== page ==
The study group for “tree nuts” continued to eat the baseline Mediterranean diet (including 1 oz. of olive oil) but added 1 oz. of a mixture of walnuts, hazelnuts and almonds, which are all high in linoleic acid, also thought to be the healthy chemical with anti-oxidant properties. The daily portion of 1 oz. represents at least a doubling of the baseline nut intake which itself is vastly more than typical in this country. Pecans should be as healthy. Peanuts and peanut butter may be acceptable partial substitutes, but not quite equivalent.
What Was the “Low-Fat Diet”?
The prescribed low-fat diet started with the baseline Mediterranean diet, but was supposed to reduce overall fat while retaining high amounts of fruits and vegetables, moderating use of olive oil, and still avoiding commercial baked goods, red meat and so forth. In practice, the diet reduced the amount of high-fat fish, but also moderately reduced ingested fruits and vegetables and legumes compared to the Mediterranean diet groups. Olive oil and nut use were down, but still higher than in this country. Red and processed meat remained low, but bread, rice, pasta and potatoes quantity was increased, though I had difficulty locating the exact amount despite extensively exploring the article’s appendices.
Then What’s the Summary?
Two groups of older, overweight Spaniards at high-risk for cardiovascular diseases followed healthy Mediterranean diets characterized by lots of vegetables, fruits and legumes, extensive use of olive oil in cooking, extensive use of fish, especially oily fishes, for protein, along with poultry, little red meat, small amounts of bread, rice, pasta and potatoes, little commercial baked food, little soda, little high-fat dairy, and at least one glass of red wine with the main meal. One of those groups added another ounce of olive oil daily, and the other an ounce of tree nuts daily.
The comparison low-fat group had clearly less vegetables, fruits, and legumes, much more starch, less fish, very little nuts, and modestly less olive oil than the baseline group. The measured amounts of fats in their diet during the study, whether saturated or unsaturated, were only about 10% less than either of the other groups.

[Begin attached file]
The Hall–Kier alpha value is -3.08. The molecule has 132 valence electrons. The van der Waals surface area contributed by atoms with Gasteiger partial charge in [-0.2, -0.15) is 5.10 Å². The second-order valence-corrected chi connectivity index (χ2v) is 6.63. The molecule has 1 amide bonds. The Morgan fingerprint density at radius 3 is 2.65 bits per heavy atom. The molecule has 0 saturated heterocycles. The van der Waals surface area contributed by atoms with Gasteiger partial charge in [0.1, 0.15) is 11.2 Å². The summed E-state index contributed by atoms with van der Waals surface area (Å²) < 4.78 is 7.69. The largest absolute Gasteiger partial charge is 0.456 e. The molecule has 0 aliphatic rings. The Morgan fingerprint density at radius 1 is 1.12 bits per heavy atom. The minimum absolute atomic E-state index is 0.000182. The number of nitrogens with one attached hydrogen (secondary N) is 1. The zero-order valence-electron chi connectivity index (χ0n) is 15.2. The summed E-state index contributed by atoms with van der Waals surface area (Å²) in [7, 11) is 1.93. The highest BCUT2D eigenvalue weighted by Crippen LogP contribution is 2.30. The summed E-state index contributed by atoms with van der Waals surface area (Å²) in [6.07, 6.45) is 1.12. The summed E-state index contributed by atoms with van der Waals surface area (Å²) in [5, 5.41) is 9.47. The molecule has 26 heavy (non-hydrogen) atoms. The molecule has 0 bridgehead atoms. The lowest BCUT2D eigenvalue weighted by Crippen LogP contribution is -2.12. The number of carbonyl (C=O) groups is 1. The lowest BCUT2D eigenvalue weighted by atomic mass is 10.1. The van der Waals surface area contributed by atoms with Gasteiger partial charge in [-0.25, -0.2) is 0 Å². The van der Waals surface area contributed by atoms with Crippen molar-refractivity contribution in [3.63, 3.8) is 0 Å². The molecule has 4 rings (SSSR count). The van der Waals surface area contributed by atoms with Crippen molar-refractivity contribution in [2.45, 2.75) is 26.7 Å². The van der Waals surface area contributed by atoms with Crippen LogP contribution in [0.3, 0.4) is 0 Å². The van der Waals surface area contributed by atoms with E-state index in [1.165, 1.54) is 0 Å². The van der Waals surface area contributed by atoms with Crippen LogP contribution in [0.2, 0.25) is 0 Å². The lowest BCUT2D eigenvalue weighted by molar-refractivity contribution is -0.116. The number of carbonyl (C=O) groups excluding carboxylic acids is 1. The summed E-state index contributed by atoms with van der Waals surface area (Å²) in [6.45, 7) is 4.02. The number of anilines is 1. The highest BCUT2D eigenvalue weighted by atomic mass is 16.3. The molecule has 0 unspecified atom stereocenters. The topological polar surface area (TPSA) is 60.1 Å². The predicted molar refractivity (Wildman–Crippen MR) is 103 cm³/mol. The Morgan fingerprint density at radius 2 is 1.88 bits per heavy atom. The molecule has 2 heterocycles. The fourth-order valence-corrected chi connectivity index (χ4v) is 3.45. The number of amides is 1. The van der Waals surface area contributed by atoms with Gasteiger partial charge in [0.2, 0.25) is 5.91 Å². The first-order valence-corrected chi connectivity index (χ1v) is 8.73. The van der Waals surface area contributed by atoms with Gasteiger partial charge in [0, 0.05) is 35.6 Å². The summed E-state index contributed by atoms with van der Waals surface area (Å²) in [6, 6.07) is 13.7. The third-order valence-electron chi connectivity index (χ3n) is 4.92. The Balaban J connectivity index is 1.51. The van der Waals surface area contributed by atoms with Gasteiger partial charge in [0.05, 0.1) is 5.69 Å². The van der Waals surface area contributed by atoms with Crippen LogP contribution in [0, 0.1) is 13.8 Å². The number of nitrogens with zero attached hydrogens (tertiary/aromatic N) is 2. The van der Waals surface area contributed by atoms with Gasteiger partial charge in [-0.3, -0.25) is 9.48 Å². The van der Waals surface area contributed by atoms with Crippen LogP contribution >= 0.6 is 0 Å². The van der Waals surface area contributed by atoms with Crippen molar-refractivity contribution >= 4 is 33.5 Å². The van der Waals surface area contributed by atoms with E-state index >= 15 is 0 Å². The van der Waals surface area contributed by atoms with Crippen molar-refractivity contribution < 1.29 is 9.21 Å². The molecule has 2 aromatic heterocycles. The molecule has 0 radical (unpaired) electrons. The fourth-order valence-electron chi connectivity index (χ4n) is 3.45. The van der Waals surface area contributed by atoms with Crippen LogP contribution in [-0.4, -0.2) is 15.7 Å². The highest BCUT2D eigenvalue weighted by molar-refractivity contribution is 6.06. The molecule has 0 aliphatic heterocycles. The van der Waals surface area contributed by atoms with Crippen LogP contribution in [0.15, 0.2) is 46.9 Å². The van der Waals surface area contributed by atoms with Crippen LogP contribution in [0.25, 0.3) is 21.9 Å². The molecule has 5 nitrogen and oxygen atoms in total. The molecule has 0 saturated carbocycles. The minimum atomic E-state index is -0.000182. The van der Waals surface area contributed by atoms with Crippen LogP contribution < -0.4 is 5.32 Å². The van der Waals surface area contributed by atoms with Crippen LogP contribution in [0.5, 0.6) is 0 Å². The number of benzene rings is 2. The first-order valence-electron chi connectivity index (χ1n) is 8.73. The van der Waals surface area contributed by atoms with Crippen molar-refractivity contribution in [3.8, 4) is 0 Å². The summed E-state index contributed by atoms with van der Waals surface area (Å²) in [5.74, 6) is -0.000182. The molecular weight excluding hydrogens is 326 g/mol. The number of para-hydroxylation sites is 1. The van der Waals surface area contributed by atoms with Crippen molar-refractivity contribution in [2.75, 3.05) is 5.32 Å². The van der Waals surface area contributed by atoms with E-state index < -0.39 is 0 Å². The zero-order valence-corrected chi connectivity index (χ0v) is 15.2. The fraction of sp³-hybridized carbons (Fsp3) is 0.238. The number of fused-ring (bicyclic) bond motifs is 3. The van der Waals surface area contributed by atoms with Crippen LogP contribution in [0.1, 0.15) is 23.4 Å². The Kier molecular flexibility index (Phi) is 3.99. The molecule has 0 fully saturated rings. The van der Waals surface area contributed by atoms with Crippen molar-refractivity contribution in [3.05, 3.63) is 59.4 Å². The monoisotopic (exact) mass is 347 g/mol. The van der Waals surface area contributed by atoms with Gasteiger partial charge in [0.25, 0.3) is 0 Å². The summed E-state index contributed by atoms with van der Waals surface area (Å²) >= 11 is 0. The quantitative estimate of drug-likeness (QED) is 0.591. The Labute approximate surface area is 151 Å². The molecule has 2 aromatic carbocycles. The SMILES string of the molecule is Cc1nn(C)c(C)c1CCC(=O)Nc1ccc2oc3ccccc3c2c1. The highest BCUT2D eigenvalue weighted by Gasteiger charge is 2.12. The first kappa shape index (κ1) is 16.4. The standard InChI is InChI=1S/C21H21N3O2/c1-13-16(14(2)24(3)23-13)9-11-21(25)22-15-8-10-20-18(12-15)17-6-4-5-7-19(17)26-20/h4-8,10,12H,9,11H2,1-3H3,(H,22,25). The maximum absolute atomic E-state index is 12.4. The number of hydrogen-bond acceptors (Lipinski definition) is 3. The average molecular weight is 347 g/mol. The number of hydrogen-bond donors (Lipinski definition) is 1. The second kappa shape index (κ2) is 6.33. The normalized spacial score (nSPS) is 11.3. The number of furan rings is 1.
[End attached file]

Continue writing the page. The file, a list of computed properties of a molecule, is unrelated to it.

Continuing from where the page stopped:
The outcomes were a 30% reduction in strokes and in a combination of strokes, heart attack and cardiovascular deaths in either of the Mediterannean diet groups compared to the lower-fat group.
I think this study securely demonstrates that additional dietary olive oil or tree nuts, complementing a baseline healthy Mediterranean diet that is already high in olive oil, fish oils, fruits, vegetables and legumes and red wine, and low in starches and red meat, even applied to high-risk older diabetic patients, is clearly healthier than a diet with less olive oil and natural fish oil, less vegetables, fruits, and legumes, and more starches. The outcome is lower cardiovascular adverse events independent of weight loss or exercise.
- The Mediterranean style diet is really a very healthy diet.
- Key components are lots of olive oil, fish, vegetables, fruits and legumes.
- Nuts (walnuts, almonds, hazelnuts) are much more useful than I had realized. But pay attention to the 1 oz. (about 20 nuts) portions.
- Note the much lower intake of starches (BRPPS) than many of you follow.
- Note the avoidance of commercial bakery products like chips and muffins.
- Note lower use of red meat and processed meat.
- Note a glass of red wine in the evening for those of you who drink.
Personally, my favorite food to dine out is good Italian food. I think we know the Mediterranean diet is really tasty. This study is another demonstration that eating in this style is healthier than what many of us do and healthier than at least one version of a low-fat diet.